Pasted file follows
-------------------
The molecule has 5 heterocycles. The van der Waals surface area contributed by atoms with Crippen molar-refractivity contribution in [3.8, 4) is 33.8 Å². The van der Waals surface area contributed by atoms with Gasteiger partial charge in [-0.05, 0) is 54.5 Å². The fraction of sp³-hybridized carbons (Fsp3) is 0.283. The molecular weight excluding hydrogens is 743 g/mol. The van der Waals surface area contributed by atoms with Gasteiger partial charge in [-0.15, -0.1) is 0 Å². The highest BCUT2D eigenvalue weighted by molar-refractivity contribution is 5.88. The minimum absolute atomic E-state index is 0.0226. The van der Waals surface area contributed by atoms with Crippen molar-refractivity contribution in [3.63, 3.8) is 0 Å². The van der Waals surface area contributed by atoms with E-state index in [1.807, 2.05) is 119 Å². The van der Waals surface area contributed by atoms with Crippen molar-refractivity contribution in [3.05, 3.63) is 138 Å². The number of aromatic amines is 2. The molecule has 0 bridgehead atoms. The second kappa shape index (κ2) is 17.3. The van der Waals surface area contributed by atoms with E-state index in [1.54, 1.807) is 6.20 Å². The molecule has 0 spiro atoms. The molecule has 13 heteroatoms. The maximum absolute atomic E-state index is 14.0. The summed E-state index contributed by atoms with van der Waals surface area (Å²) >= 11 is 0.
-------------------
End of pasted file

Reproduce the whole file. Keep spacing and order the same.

The molecule has 5 heterocycles. The van der Waals surface area contributed by atoms with Crippen molar-refractivity contribution in [3.8, 4) is 33.8 Å². The van der Waals surface area contributed by atoms with Gasteiger partial charge in [-0.05, 0) is 54.5 Å². The fraction of sp³-hybridized carbons (Fsp3) is 0.283. The molecular weight excluding hydrogens is 743 g/mol. The van der Waals surface area contributed by atoms with Gasteiger partial charge in [-0.15, -0.1) is 0 Å². The highest BCUT2D eigenvalue weighted by molar-refractivity contribution is 5.88. The minimum absolute atomic E-state index is 0.0226. The van der Waals surface area contributed by atoms with Crippen molar-refractivity contribution in [3.63, 3.8) is 0 Å². The van der Waals surface area contributed by atoms with E-state index in [1.807, 2.05) is 119 Å². The van der Waals surface area contributed by atoms with Crippen molar-refractivity contribution in [3.05, 3.63) is 138 Å². The number of aromatic amines is 2. The molecule has 0 bridgehead atoms. The second kappa shape index (κ2) is 17.3. The van der Waals surface area contributed by atoms with E-state index in [1.54, 1.807) is 6.20 Å². The molecule has 0 spiro atoms. The molecule has 13 heteroatoms. The maximum absolute atomic E-state index is 14.0. The summed E-state index contributed by atoms with van der Waals surface area (Å²) >= 11 is 0.